The Institute of Medicine's new stand on physical activity succeeded in one sense -- it sure raised a few heart rates.
The private advisory group's call for 60 minutes of physical activity each day are in line with the 2005 USDA Guidelines for exercise of 30 to 60 minutes on most days of the week. The new advice was meant to get people moving, but some experts are worried about recommending 60 minutes.
"The concern is that individuals will see this call for 60 minutes and think, 'My gosh, now it's 60 and I can't even do 30,'" says Edward T. Howley, Ph.D., president of the American College of Sports Medicine. "Sedentary individuals might be dissuaded from physical activity altogether."
But scientists who came up with the advice say the dispute is an exercise in confusion.
The Institute of Medicine (IOM) is part of the National Academy of Sciences, created by the federal government to act as an independent adviser on scientific matters. In a study on diet, an IOM panel looked at the number of calories thousands of people burn each day. It found that folks with a healthy body weight take part in about an hour of activity a day while sticking to a sensible diet.
The panel measured all calories burned -- everything from low-intensity movement such as climbing stairs to high-intensity exercise such as tennis. So the recommendation isn't based on a solid hour of exercise. You can count short sessions through the day with varied intensity levels. The standard, though, is 60 minutes total of moderately intense activity, such as walking 3 to 4 miles per hour.
"People are confusing physical activity with exercise," says IOM panel member George Brooks, Ph.D., a professor of integrative biology at the University of California at Berkeley. "If you walk to work, if you use the stairs, that is physical activity. If you go for a half-hour run, that's vigorous exercise, and it will be about the energy equivalent of walking briskly for an hour. So it's really a refinement of the Surgeon General's report."
The 60-minute advice is aimed at improved health and weight control. It does not rule out health benefits from lesser levels of activity. Studies show that 30 minutes of moderate activity a day lowers your risk of heart disease and diabetes.
If you're sedentary, 30 minutes of moderate activity is a good goal, says I-Min Lee, Sc.D., associate professor of medicine at Harvard Medical School. She found in one study that as little as an hour of walking a week halved the heart disease risk in a group of sedentary, middle-aged women. Still, she recommends more than that. "Thirty minutes of moderate activity per day still represents the low end of the scale, which should be the goal if you are sedentary."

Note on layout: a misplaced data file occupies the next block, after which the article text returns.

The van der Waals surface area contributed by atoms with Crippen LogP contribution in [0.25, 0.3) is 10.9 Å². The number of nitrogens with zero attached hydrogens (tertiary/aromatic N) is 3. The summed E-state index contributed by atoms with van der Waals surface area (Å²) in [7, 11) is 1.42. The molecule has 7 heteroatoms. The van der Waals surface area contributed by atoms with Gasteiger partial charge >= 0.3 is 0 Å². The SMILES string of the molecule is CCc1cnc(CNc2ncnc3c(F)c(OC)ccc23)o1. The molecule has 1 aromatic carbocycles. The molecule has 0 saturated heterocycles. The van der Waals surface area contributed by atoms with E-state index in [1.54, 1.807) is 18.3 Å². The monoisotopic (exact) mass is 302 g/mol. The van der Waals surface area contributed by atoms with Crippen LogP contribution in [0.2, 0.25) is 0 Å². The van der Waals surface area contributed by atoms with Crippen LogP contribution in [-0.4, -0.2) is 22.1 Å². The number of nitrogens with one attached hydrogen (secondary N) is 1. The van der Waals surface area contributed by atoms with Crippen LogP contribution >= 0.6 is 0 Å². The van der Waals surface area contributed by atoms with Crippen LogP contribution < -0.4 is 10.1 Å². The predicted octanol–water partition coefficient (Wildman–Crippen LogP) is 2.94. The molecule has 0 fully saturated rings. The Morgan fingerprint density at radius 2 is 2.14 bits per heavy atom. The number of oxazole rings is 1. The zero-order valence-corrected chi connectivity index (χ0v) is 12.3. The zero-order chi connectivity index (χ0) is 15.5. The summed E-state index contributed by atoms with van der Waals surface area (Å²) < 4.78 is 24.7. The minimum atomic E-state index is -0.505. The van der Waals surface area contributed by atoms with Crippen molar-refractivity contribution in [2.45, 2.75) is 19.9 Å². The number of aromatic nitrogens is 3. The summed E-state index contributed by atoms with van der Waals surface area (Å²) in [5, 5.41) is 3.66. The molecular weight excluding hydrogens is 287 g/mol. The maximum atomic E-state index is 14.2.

So your needs depend on your goals:
If you want to keep your heart healthy and help fend off diabetes, 30 to 60 minutes of moderate activity most days of the week should do.
If you want to reap those benefits and watch your weight, follow the 60-minute advice.
If you want to lose weight, you must exceed the 60-minute level, or keep up that activity level while taking in fewer calories.
Any movement that raises your heart rate counts. To burn more calories, try higher-intensity activities like jogging or swimming.
Don't let confusion keep you on the couch. "Some people might say, 'I'm not going to exercise until [the scientists] get it right,' and that's not what we want," Dr. Lee says.
You can build physical activity into sedentary situations.
• Desk jobs: Take the stairs, not the elevator. Walk to a co-worker's office rather than phoning. Take a walk (10 to 30 minutes) during your lunch hour. Get up, stretch and move at least once an hour.
• Autos: Walk instead of driving for short trips. When driving, park farther away from your destination instead of looking for the closest parking space. Wash the car yourself rather than using an automatic car wash.
• TV: Work out on a stationary bike or treadmill while you watch. Replace a half-hour of viewing each day with exercise or exercise while viewing a favorite program.
Calories burned in half an hour by a 150-pound adult:
Golf (no cart) 198
Raking lawn 162
Running (11.5 min/mile) 324
Step aerobics 252
Walking (3.5 mph) 144
Washing car 162
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